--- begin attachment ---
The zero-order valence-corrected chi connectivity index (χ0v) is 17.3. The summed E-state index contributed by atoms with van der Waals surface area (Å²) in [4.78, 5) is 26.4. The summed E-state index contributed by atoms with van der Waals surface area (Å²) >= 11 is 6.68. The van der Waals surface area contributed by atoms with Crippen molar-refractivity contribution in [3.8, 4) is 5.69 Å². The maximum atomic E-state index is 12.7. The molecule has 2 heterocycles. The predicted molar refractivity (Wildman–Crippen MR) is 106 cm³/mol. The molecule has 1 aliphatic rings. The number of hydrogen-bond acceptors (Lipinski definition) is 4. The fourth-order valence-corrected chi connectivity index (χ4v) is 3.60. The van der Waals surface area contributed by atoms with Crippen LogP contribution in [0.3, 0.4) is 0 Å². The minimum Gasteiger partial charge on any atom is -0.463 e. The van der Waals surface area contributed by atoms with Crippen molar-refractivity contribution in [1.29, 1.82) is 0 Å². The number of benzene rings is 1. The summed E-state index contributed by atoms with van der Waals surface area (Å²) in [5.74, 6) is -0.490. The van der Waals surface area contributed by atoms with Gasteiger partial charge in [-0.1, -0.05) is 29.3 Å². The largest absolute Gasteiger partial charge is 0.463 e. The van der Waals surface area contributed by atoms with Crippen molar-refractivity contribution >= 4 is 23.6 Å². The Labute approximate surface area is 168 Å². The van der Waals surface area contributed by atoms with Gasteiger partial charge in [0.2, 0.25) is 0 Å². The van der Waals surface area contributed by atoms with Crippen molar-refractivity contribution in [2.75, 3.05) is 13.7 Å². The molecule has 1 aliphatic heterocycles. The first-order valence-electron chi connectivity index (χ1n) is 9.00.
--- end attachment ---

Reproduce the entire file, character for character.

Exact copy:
The zero-order valence-corrected chi connectivity index (χ0v) is 17.3. The summed E-state index contributed by atoms with van der Waals surface area (Å²) in [4.78, 5) is 26.4. The summed E-state index contributed by atoms with van der Waals surface area (Å²) >= 11 is 6.68. The van der Waals surface area contributed by atoms with Crippen molar-refractivity contribution in [3.8, 4) is 5.69 Å². The maximum atomic E-state index is 12.7. The molecule has 2 heterocycles. The predicted molar refractivity (Wildman–Crippen MR) is 106 cm³/mol. The molecule has 1 aliphatic rings. The number of hydrogen-bond acceptors (Lipinski definition) is 4. The fourth-order valence-corrected chi connectivity index (χ4v) is 3.60. The van der Waals surface area contributed by atoms with Crippen LogP contribution in [0.3, 0.4) is 0 Å². The minimum Gasteiger partial charge on any atom is -0.463 e. The van der Waals surface area contributed by atoms with Crippen molar-refractivity contribution in [1.29, 1.82) is 0 Å². The number of benzene rings is 1. The summed E-state index contributed by atoms with van der Waals surface area (Å²) in [5.74, 6) is -0.490. The van der Waals surface area contributed by atoms with Gasteiger partial charge in [-0.1, -0.05) is 29.3 Å². The largest absolute Gasteiger partial charge is 0.463 e. The van der Waals surface area contributed by atoms with Crippen molar-refractivity contribution >= 4 is 23.6 Å². The Labute approximate surface area is 168 Å². The van der Waals surface area contributed by atoms with Gasteiger partial charge in [0.2, 0.25) is 0 Å². The van der Waals surface area contributed by atoms with Crippen molar-refractivity contribution in [2.75, 3.05) is 13.7 Å². The molecule has 1 aliphatic heterocycles. The first-order valence-electron chi connectivity index (χ1n) is 9.00.